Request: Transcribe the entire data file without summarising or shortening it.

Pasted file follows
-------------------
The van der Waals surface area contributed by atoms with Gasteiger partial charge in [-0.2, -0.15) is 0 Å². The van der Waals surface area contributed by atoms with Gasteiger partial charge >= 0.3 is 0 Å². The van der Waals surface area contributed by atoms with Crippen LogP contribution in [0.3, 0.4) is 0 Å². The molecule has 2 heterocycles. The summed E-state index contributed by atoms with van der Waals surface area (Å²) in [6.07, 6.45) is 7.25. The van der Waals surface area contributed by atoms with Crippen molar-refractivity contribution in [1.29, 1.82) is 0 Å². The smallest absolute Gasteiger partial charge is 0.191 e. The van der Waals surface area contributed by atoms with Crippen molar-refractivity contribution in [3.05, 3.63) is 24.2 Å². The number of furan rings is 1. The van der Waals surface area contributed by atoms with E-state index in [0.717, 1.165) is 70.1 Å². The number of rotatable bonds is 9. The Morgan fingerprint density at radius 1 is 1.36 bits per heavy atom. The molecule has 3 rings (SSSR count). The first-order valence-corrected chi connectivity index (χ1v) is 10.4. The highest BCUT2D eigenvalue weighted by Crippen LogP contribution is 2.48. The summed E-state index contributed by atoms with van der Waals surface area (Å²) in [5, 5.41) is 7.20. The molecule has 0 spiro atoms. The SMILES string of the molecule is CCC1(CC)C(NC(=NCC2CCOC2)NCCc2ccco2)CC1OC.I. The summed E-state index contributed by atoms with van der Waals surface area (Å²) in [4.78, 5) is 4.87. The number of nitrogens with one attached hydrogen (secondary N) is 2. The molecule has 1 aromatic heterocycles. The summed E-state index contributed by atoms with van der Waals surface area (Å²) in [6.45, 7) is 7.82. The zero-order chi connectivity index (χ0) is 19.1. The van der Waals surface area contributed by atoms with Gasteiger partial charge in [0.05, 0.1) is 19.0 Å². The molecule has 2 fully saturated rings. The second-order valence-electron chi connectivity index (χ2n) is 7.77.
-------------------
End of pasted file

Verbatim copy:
The van der Waals surface area contributed by atoms with Gasteiger partial charge in [-0.2, -0.15) is 0 Å². The van der Waals surface area contributed by atoms with Gasteiger partial charge >= 0.3 is 0 Å². The van der Waals surface area contributed by atoms with Crippen LogP contribution in [0.3, 0.4) is 0 Å². The molecule has 2 heterocycles. The summed E-state index contributed by atoms with van der Waals surface area (Å²) in [6.07, 6.45) is 7.25. The van der Waals surface area contributed by atoms with Crippen molar-refractivity contribution in [1.29, 1.82) is 0 Å². The smallest absolute Gasteiger partial charge is 0.191 e. The van der Waals surface area contributed by atoms with Crippen molar-refractivity contribution in [3.05, 3.63) is 24.2 Å². The number of furan rings is 1. The van der Waals surface area contributed by atoms with E-state index in [0.717, 1.165) is 70.1 Å². The number of rotatable bonds is 9. The Morgan fingerprint density at radius 1 is 1.36 bits per heavy atom. The molecule has 3 rings (SSSR count). The first-order valence-corrected chi connectivity index (χ1v) is 10.4. The highest BCUT2D eigenvalue weighted by Crippen LogP contribution is 2.48. The summed E-state index contributed by atoms with van der Waals surface area (Å²) in [5, 5.41) is 7.20. The molecule has 0 spiro atoms. The SMILES string of the molecule is CCC1(CC)C(NC(=NCC2CCOC2)NCCc2ccco2)CC1OC.I. The summed E-state index contributed by atoms with van der Waals surface area (Å²) in [4.78, 5) is 4.87. The number of nitrogens with one attached hydrogen (secondary N) is 2. The molecule has 1 aromatic heterocycles. The summed E-state index contributed by atoms with van der Waals surface area (Å²) in [6.45, 7) is 7.82. The zero-order chi connectivity index (χ0) is 19.1. The van der Waals surface area contributed by atoms with Gasteiger partial charge in [0.05, 0.1) is 19.0 Å². The molecule has 2 fully saturated rings. The second-order valence-electron chi connectivity index (χ2n) is 7.77.